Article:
Sunday, February 22, 2015

Tosca Pares Down Its Cocktail Program, Continuing a Sad Streak in San Francisco Cocktails


We thought we were sad when The Coachman closed this month. Not to mention that Trou Normand closed its early morning and espresso service. Well, we got a heavy dose of salt in the wounds when we learned that one of our other favorite bar programs, Tosca Cafe's, is being cut down. Star bar director Isaac Shumway is out, and the general manager and chef will now run the bar instead––with what we can only imagine to be a drastically simplified cocktail menu. Call us the Sorrow of Drinking.

Under Isaac, Tosca had one of our most favorite cocktail programs in the city. As a former cook, Isaac brought his experience from places like the French Laundry and Gary Danko to one of the most ambitious cocktail menus in San Francisco. He has one of the most perceptive palates and an unrelenting eye for technique and execution. Classics and originals alike were obsessively honed, perfecting cocktails down to the specific blends of sugars and level of citrus oil. The cocktails—no matter who made them—were executed to perfection. This is a big deal, especially in a city like San Francisco. It's hard to make a great menu. It's even harder to bring together a whole staff to execute consistently and quickly, even when the crowds press in.

We won't be surprised if there is an exodus of bar talent at Tosca following this news.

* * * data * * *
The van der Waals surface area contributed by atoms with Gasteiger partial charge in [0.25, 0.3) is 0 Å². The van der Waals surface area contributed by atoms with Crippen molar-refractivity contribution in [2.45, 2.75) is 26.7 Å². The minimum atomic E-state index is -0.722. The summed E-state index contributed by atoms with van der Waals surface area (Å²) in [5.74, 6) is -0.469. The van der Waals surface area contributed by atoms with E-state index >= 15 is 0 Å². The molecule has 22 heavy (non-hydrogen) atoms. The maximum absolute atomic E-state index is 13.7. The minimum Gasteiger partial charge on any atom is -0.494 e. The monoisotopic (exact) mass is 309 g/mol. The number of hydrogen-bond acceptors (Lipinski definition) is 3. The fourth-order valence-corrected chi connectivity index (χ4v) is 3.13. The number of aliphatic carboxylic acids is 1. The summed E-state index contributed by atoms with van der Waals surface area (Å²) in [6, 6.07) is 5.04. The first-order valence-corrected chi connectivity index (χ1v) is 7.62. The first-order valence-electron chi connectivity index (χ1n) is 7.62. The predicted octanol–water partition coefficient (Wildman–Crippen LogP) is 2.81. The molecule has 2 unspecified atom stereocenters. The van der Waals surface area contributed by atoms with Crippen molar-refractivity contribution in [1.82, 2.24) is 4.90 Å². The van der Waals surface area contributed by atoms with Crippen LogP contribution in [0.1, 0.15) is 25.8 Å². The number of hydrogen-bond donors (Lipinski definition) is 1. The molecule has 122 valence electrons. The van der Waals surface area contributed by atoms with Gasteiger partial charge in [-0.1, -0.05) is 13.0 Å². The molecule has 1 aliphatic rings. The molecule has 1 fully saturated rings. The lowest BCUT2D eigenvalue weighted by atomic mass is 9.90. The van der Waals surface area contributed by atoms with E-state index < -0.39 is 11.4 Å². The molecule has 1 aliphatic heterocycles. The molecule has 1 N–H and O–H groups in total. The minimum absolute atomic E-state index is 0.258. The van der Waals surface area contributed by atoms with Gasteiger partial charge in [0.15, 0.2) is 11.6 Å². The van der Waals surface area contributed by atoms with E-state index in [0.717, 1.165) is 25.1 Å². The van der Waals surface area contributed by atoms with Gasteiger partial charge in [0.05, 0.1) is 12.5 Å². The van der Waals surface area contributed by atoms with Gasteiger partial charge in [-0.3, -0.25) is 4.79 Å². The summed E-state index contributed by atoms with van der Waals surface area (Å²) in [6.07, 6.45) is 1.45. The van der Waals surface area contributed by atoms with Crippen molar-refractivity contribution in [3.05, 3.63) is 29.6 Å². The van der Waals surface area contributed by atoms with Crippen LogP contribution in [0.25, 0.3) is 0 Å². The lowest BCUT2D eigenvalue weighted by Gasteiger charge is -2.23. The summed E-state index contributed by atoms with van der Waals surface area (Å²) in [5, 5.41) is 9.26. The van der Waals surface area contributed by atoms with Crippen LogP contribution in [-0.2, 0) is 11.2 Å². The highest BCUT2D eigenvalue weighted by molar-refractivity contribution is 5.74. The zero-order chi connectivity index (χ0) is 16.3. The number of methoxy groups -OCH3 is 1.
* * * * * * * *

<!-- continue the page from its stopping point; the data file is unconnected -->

Cocktails in San Francisco have had a rough start to 2015. Let's hope it's only up from here.

- Noelle

Wednesday, February 11, 2015

Bar Agricole and Trou Normand: Tipping and Tax All Included


Owner Thad Vogler is going the way of a select few other restaurant and bars in the San Francisco and, starting this year, began including service, sales tax, and the healthy San Francisco surcharge in the menu prices at his ever popular SOMA restaurants and cocktail watering holes, Bar Agricole and Trou Normand. In other words, the price you see on the menu is what you get. The reasoning behind the change, said the staff, was to ensure that the cooks, who typically don't get a share of tips, benefited from service charges as much as the front of house.

I can't seem to tear myself from either restaurant and was initially unsure of whether I liked the change or not. $21 for my favorite pasta? $13 for that divine pâté? $15 for those expertly mixed cocktails?

As I thought about it, I came to realize what a noble gesture this is for the consumer. Totally transparency. All in. What you see is what you get. No hidden costs.

I watched the couple next to me finish their charcuterie and cheese plate, and when the check came, the guy exclaimed, "This is awesome! The tip is included in the check!" My mom kept making similar remarks when I brought her to Trou Normand the previous week: "No math!" she told her friends.

And so I've come around. What works especially well for the Bar Agricole family is their impeccable dedication to service and quite simply their delicious cocktails and food. So it makes any sticker shock much more palatable, so to speak.

Now the only problem is that I can't tip more.

Saturday, February 7, 2015

What to Drink: The Michelada at Namu Gaji’s Brunch